All told, the workshop generated about $800 or so in revenue, and after expenses, Aileen walked with about $529 and Fire By The Palm got about $150 in cash.  So I lost money, but I made sure that where I lost money, I got something else in return.  The flyer took three days; I’m a decent designer but I design slowly.  Outsourced, that would’ve cost $250 alone.   I gave away a $500 fire show, but locked myself in with a killer venue that throws high-end events daily.  I threw in for a round of drinks and food on Lincoln Road for a little wrap party ($60 I think?), but I got to listen to uninterrupted feedback my target audience – my tribe – for over an hour.   I gave all the glory and marketing value to the sponsors, but in return I got to train with a legend in my own backyard, and the sponsors did all the driving.  And I shouldn’t say that FBTP got no brand value, we listed ourselves as an organizing sponsor, even if I did ultimately wind up paying for my own ticket (remember, only one ticket per organization was allocated, and Artista was clearly the force to be rewarded on this one).

Who knows?  Maybe this actually could make money in the future.  But either way, when all is said and done, South Florida spinners are going to be some of the best-trained dancers in the world, and thanks to many blessings, that includes me :-).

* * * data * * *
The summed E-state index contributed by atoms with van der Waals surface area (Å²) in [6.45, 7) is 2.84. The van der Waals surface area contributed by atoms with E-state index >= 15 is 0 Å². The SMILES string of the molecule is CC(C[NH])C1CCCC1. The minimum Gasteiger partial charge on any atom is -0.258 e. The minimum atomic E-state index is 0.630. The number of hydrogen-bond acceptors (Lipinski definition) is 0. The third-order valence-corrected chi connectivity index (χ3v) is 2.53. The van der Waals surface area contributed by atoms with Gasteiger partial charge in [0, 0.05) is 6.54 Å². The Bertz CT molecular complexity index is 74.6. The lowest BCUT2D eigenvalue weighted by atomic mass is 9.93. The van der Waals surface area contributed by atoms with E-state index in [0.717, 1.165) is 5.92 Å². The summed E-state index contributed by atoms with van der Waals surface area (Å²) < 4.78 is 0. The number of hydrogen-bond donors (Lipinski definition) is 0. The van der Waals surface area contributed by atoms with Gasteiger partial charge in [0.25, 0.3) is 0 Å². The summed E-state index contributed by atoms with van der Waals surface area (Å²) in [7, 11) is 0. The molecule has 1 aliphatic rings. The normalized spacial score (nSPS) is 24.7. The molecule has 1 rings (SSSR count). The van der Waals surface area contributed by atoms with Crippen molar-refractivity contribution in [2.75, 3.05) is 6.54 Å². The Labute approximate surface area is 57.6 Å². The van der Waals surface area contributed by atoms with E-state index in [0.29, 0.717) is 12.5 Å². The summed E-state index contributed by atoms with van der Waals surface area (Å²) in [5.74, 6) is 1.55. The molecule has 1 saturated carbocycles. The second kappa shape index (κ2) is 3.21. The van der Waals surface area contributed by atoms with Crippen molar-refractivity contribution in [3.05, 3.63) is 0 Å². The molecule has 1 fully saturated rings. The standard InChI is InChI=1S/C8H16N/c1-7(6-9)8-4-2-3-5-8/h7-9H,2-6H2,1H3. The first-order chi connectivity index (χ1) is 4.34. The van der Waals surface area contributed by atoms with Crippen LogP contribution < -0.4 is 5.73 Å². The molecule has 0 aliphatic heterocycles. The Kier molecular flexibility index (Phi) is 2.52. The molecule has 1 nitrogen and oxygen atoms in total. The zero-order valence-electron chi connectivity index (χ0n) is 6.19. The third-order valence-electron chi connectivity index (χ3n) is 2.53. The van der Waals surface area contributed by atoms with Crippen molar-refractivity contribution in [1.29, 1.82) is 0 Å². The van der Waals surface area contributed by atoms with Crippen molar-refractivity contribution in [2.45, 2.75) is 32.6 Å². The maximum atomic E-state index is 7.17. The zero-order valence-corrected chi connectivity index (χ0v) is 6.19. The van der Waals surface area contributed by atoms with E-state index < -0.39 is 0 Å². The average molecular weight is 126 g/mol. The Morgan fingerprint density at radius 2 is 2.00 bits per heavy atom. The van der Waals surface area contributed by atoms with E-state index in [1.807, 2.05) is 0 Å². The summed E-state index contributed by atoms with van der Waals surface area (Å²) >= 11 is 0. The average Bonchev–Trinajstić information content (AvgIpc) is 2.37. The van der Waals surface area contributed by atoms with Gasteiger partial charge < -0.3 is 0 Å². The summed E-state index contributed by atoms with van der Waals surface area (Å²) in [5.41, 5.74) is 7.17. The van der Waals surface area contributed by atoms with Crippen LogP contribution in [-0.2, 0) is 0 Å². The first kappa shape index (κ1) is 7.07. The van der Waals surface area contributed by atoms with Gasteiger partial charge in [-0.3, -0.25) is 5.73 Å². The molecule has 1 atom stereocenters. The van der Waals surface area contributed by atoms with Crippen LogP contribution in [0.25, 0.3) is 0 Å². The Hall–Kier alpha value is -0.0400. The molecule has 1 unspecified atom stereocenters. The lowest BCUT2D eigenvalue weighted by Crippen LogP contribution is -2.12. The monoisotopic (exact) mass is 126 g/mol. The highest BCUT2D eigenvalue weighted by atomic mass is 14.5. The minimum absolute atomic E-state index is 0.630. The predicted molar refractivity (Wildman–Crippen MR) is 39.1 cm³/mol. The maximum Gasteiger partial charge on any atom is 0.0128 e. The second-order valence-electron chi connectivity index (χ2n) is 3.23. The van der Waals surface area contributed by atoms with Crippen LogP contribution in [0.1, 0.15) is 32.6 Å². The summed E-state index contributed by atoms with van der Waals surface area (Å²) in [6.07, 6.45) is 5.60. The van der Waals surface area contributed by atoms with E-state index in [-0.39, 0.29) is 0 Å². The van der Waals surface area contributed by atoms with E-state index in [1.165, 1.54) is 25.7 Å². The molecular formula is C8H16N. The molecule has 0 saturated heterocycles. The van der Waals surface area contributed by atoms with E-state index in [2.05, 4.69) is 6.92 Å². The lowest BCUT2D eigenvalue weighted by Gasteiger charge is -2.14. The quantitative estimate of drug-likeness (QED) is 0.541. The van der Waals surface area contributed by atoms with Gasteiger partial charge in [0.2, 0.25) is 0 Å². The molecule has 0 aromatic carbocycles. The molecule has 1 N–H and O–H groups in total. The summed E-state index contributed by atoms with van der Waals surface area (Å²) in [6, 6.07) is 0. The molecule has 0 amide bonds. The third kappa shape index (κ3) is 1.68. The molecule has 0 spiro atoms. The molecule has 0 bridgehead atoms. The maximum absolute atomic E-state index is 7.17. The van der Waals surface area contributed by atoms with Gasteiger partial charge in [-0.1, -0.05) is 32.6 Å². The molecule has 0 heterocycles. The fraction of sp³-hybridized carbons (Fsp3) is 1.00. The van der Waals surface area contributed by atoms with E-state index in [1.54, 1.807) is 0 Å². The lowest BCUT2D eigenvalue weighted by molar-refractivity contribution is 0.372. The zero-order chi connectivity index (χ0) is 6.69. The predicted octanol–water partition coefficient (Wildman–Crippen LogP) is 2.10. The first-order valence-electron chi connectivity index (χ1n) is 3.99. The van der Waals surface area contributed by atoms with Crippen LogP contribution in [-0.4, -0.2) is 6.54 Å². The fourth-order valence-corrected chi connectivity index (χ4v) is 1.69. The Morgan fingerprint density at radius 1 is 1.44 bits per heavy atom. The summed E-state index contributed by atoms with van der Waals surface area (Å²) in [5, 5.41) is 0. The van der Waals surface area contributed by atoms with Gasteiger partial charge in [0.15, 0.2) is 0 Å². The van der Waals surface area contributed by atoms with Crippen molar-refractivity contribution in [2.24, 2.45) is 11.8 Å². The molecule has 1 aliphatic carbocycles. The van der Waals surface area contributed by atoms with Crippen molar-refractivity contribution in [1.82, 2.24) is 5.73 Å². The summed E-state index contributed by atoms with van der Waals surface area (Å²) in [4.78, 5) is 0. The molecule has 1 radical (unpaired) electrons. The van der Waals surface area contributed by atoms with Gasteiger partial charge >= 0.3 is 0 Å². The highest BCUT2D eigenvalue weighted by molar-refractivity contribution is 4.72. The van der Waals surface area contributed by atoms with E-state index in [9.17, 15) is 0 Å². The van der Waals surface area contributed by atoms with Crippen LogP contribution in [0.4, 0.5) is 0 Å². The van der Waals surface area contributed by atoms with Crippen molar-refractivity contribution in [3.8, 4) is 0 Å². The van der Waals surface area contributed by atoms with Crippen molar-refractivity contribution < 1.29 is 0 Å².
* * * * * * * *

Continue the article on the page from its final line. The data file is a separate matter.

Posted by: Cleric | February 21, 2012

Fire By The Palm’s Talent Application.

The other day I called a fire peep to check his availability for a show.  Lately, Fire By The Palm has been getting more and more momentum in the booking agency side of things, and while that’s a passionate thing to be excited about, it brings about some very interesting challenges and growing pains. 

In short, I’m running out of dancers. 

We also spoke of him and his prop list, his other work, and we got on the subject of what I think of him as a performer (he asked).  I told him what I loved and where I think he needs to improve his own show, and then he said this to me:

“I will trade other services I can do for you [from his other jobs] if you improve my placement on the roster.”

That was odd… I mentally keep track of who my first few choices are for shows, but the shows are often so different from event to event that the dancer I wouldn’t put on stage A is PERFECT for Stage B.  But roster ups and downs?  Jockeying other interests for improved positions?  I can do that too?

So great, right?  Now I’ve got a whole new criteria to think about, but the only way it works is if I also ignore the whole quality of their talent overall.  Maybe I can get Jay the Traveler to make all my crazy custom firedancing props for free.  Maybe Tommy Danger will design me a fire-themed restaurant and maybe I can get Blaze Farringer to costume me in a new getup every week.  All I gotta do is dangle “more work” in front of them and poof!  Instant indentured slavery.